Mind you concealing the truth where permissible (ie not giving your exact age when someone asks, responding instead with ‘I’m somewhere between 10 and 100’) is a different thing morally from telling a falsehood (ie being 35 but saying you are 30 instead). The catechism does NOT say the latter is permissible, so I certainly wouldn’t go around presuming that it is.

The Catholic Faith definitively teaches that lying is intrinsically evil and therefore always immoral.

CCC: 1753 A good intention (for example, that of helping one’s neighbor) does not make behavior that is intrinsically disordered, such as **lying **and calumny, good or just.

Veritatis Splendor: If acts are intrinsically evil, a good intention or particular circumstances can diminish their evil, but they cannot remove it. They remain “irremediably” evil acts; per se and in themselves they are not capable of being ordered to God and to the good of the person… Consequently, circumstances or intentions can never transform an act intrinsically evil by virtue of its object into an act “subjectively” good or defensible as a choice.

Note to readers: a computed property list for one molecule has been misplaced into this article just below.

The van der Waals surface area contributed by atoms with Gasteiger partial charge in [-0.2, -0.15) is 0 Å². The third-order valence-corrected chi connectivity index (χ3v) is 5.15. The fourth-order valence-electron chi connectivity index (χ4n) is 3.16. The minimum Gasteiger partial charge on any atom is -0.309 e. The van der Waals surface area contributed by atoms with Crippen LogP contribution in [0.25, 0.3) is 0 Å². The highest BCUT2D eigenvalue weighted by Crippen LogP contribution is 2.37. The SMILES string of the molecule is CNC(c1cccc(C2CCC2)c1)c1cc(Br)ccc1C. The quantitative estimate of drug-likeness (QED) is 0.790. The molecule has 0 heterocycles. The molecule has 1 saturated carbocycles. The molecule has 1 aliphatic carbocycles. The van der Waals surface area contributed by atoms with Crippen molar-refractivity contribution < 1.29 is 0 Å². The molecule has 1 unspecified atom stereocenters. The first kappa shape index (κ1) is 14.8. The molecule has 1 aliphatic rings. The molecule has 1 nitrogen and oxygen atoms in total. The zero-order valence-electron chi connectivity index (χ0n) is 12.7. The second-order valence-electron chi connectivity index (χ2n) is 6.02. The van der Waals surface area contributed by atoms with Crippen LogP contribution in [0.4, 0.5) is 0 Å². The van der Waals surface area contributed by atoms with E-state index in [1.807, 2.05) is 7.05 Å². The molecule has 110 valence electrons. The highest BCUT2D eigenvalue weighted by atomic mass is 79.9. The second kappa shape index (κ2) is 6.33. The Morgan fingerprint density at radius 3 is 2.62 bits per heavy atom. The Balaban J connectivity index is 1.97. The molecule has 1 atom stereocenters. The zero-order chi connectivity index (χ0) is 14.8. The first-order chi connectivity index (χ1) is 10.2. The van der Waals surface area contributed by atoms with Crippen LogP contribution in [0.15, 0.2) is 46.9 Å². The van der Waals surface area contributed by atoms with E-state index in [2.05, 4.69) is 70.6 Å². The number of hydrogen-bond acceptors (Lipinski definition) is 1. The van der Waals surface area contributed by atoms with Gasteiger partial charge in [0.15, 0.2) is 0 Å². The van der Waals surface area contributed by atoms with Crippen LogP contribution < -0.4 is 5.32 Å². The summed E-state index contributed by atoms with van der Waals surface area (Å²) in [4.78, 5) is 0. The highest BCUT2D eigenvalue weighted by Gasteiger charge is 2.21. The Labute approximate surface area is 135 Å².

Catholic teaching does not permit lying in circumstances where the person being lied to are (supposedly) not entitled to receive the truth from us. Mental reservation is sometimes permitted. Lying is intrinsically evil, and so God who is Truth is always offended by a lie, regardless of intention or circumstances.

I never saw that section of the Catechism (or at least didn’t catch the reference to lying as being intrinsically disordered). Thanks for the quote.

Has God ever told you a white lie?

There has to be some room for tact. Like if your wife asks you if you think she is fat I think it is fine to respond “no”. The rest of the response is just, “no, I love all that sweet weight you have”. :slight_smile: I believe a white lie told not to hurt someone’s feelings is just a venial sin.

I think it comes down to how one defines what a lie is.

Does anyone who asks you a question regardless of who they are and what they ask deserve the answer? That is where it comes for me.

In the example given, I think it was needless to say that one was not feeling well when they did not want to play a round of golf and those it was told to did deserve the answer.

But a case of a neighbor asking you how you could afford to go on vacation does not deserve an answer.